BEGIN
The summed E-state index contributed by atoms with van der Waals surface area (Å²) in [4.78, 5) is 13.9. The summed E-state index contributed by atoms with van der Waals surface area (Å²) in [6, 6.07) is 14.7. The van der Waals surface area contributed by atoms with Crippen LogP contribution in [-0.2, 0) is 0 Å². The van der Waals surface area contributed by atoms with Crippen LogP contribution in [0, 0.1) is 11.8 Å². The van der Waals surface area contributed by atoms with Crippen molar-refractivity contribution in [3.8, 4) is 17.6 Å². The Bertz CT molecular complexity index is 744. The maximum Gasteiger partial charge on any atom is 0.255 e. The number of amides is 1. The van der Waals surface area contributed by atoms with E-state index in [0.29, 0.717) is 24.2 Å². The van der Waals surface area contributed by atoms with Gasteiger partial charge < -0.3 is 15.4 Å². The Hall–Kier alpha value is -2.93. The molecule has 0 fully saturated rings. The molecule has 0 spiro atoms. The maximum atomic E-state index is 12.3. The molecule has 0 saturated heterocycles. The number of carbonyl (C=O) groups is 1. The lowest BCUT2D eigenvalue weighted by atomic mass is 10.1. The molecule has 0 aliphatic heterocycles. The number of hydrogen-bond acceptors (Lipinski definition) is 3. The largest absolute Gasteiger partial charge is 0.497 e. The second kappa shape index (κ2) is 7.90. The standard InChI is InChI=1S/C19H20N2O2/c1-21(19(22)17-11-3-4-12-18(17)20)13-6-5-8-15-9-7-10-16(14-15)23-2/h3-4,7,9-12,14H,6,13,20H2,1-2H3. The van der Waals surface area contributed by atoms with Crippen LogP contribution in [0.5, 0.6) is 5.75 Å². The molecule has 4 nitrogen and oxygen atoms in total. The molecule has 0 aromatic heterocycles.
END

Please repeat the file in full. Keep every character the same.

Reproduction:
The summed E-state index contributed by atoms with van der Waals surface area (Å²) in [4.78, 5) is 13.9. The summed E-state index contributed by atoms with van der Waals surface area (Å²) in [6, 6.07) is 14.7. The van der Waals surface area contributed by atoms with Crippen LogP contribution in [-0.2, 0) is 0 Å². The van der Waals surface area contributed by atoms with Crippen LogP contribution in [0, 0.1) is 11.8 Å². The van der Waals surface area contributed by atoms with Crippen molar-refractivity contribution in [3.8, 4) is 17.6 Å². The Bertz CT molecular complexity index is 744. The maximum Gasteiger partial charge on any atom is 0.255 e. The number of amides is 1. The van der Waals surface area contributed by atoms with E-state index in [0.29, 0.717) is 24.2 Å². The van der Waals surface area contributed by atoms with Gasteiger partial charge < -0.3 is 15.4 Å². The Hall–Kier alpha value is -2.93. The molecule has 0 fully saturated rings. The molecule has 0 spiro atoms. The maximum atomic E-state index is 12.3. The molecule has 0 saturated heterocycles. The number of carbonyl (C=O) groups is 1. The lowest BCUT2D eigenvalue weighted by atomic mass is 10.1. The molecule has 0 aliphatic heterocycles. The number of hydrogen-bond acceptors (Lipinski definition) is 3. The largest absolute Gasteiger partial charge is 0.497 e. The second kappa shape index (κ2) is 7.90. The standard InChI is InChI=1S/C19H20N2O2/c1-21(19(22)17-11-3-4-12-18(17)20)13-6-5-8-15-9-7-10-16(14-15)23-2/h3-4,7,9-12,14H,6,13,20H2,1-2H3. The van der Waals surface area contributed by atoms with Crippen LogP contribution in [0.5, 0.6) is 5.75 Å². The molecule has 4 nitrogen and oxygen atoms in total. The molecule has 0 aromatic heterocycles.